Our observation that palasonin and palasoninimide were found in virgin and mated females but not in males indicates that CRCs do not have the same transfer pattern as cantharidin and thus, unlike cantharidin, could not have been transferred from males to females. Two alternative routes can be envisaged for the origin of palasonin and palasoninimide in females. Palasonin might be originated directly by oxidative demethylation of cantharidin or derived from cyclization of a previously demethylated 12-nor-farnesol, the sesquiterpene precursor of cantharidin (9, 30). Since chemical analysis of male extracts did not detect any CRC, the labeled palasonin and palasoninimide must be directly synthesized in the female body from demethylation of D2C. We also found that the female palasonin reserve is considerably reduced following each oviposition, but gradually restored to about the same level before the next batch of eggs is laid. This provides further evidence that females are able to actively synthesize palasonin. It has been indicated that unlike the plant source, insect-derived palasonin has a low enantiomeric excess (ee), with the (R)-(+)-enantiomer prevailing (30); therefore, palasonin uptake from hitherto unknown plant sources seems highly unlikely (21).

Apart from cantharidin; palasonin, palasoninimide and cantharidinimide were also found in the eggs of H. scabiosae. The mean value of cantharidinimide was slightly higher than palasonin and palasoninimide content of eggs (Table 1). Despite the high structural similarity of cantharidinimide to cantharidin, this CRC was not found in adults and we still do not know how it might have appeared in eggs.

Palasonin and palasoninimide have significantly higher titers per egg than cantharidin (Table 1). Our data indicate that inseminated females transfer 91.82% and 96.70% of their palasonin and palasoninimide reserves to each egg batch, respectively, while only 0.34% of their maternal cantharidin is transferred to an egg mass. The eggs are characteristically deposited as a compact mass and the number of eggs per mass varies with body size (approx. 35 eggs/mass). Mated females survive for several months and produce egg masses periodically (18). A female incorporates about 38.5 ng of cantharidin, 196.35 ng of palasonin and 269.15 ng (dry weight values in ng/mg) of palasoninimide into an egg mass during each oviposition. As it was shown earlier, a gravid female must have had a higher titer of palasonin and palasoninimide than an already-oviposited female. Inseminated females periodically oviposit; therefore, their lifelong accumulated titers of CRCs should be much higher than those of a virgin female.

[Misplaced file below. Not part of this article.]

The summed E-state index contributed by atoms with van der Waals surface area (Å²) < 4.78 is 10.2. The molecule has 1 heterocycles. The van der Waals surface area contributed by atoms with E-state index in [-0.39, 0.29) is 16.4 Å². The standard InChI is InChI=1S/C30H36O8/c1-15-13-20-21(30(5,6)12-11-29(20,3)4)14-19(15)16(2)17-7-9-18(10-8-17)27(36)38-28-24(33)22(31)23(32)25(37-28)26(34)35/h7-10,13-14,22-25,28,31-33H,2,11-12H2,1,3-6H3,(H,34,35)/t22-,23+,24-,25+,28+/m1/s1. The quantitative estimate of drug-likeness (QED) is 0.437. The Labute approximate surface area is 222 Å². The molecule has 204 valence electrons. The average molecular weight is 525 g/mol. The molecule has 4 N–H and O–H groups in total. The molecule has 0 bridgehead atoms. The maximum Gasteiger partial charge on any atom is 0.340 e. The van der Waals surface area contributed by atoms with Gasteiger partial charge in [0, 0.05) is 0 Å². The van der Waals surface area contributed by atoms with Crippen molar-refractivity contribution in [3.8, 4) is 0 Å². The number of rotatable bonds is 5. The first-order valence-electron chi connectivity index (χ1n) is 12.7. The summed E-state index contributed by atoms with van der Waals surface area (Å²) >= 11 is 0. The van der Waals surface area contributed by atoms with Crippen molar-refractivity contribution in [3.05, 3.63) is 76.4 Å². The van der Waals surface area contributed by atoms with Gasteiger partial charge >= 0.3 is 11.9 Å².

CRCs have been so far found in less than 0.5% of the described meloid species. Meanwhile, the diversity of such compounds varies greatly among species. It seems that eggs of this meloid species take advantage of a different array of protective chemicals by increasing the ratio of CRCs versus cantharidin. While only a few meloid species have been examined for CRCs, it is not known how widespread these compounds are within the large number of cantharidin-producing species. CRCs, which have a lower toxicity than cantharidin (Table 1), are already known to have the same effect on protein phosphatases as cantharidin (31-33). Thus, it might be hypothesized that such compounds are deposited in eggs as a safer substitute for cantharidin to provide effective protection, but do not simultaneously hurt the susceptible embryo.



We thank Dr. Marco Bologna, Roma Tre University in Rome, Italy, who identified our meloid specimens from northwestern Iran, and Mrs. S. Farzadnia of the National Oceanography Institute, Tehran, for technical support. We are also grateful to Megan E. Meuti at the Ohio State University for carefully reviewing a draft of the manuscript, contributing scientific remarks and improving the English text. Palasonin, palasoninimide, cantharidinimide and deuterated cantharidin were synthesized as part of a NEF-sponsored project (reg. n.17293-03.87) in the Department of Analytical Chemistry, Tarbiat Modares University in 2008. This study was supported by a TMU grant, Tehran, to M. R. Nikbakhtzadeh (reg. n. PZ-2535321).



1. Day RM, Harbord M, Forbes A, Segal AW. Cantharidin blisters: a technique for investigating leukocyte trafficking and cytokine production at sites of inflammation in humans. J Immunol Methods. 2001;257(1-2):213-20.         [ Links ]

2. Carrel JE, Eisner T. Cantharidin: potent feeding deterrent to insects. Science. 1974;183(126):755-7.         [ Links ]

3. Hemp C, Hemp A, Dettner K. Canthariphilous insects in east Africa. J East Afr Nat Hist. 1999;88(1):1-15.         [ Links ]

4. Hemp C, Hemp A, Dettner K. Attraction of the colour beetle species Pallenothriocera rufimembris by cantharidin (Coleoptera: Cleridae). Entomol Gen. 1999;24(1):115-23.         [ Links ]

5. Dixon AFG, Martin-Smith M, Smith SJ. Isolation of cantharidin from Melöe proscarabeus. Can Pharm J. 1963;29(1):501-3.         [ Links ]

6. Capinera JL, Gardner DR, Stermitz FR. Cantharidin levels in blister beetles (Coleoptera: Meloidae) associated with alfalfa in Colorado. J Econ Entomol. 1985; 78(5):1052-5.         [ Links ]

7. Blodgett SL, Carrel JE, Higgins RA. Cantharidin content of blister beetles (Coleoptera: Meloidae) collected from Kansas alfalfa and implications for inducing cantharidiasis. Environ Entomol. 1991;20(3):776-80.         [ Links ]

8. Carrel JE, McCairel MH, Slagle AJ, Doom JP, Brill J, McCormick JP. Cantharidin production in a blister beetle. Experientia. 1993;49(2):171-4.         [ Links ]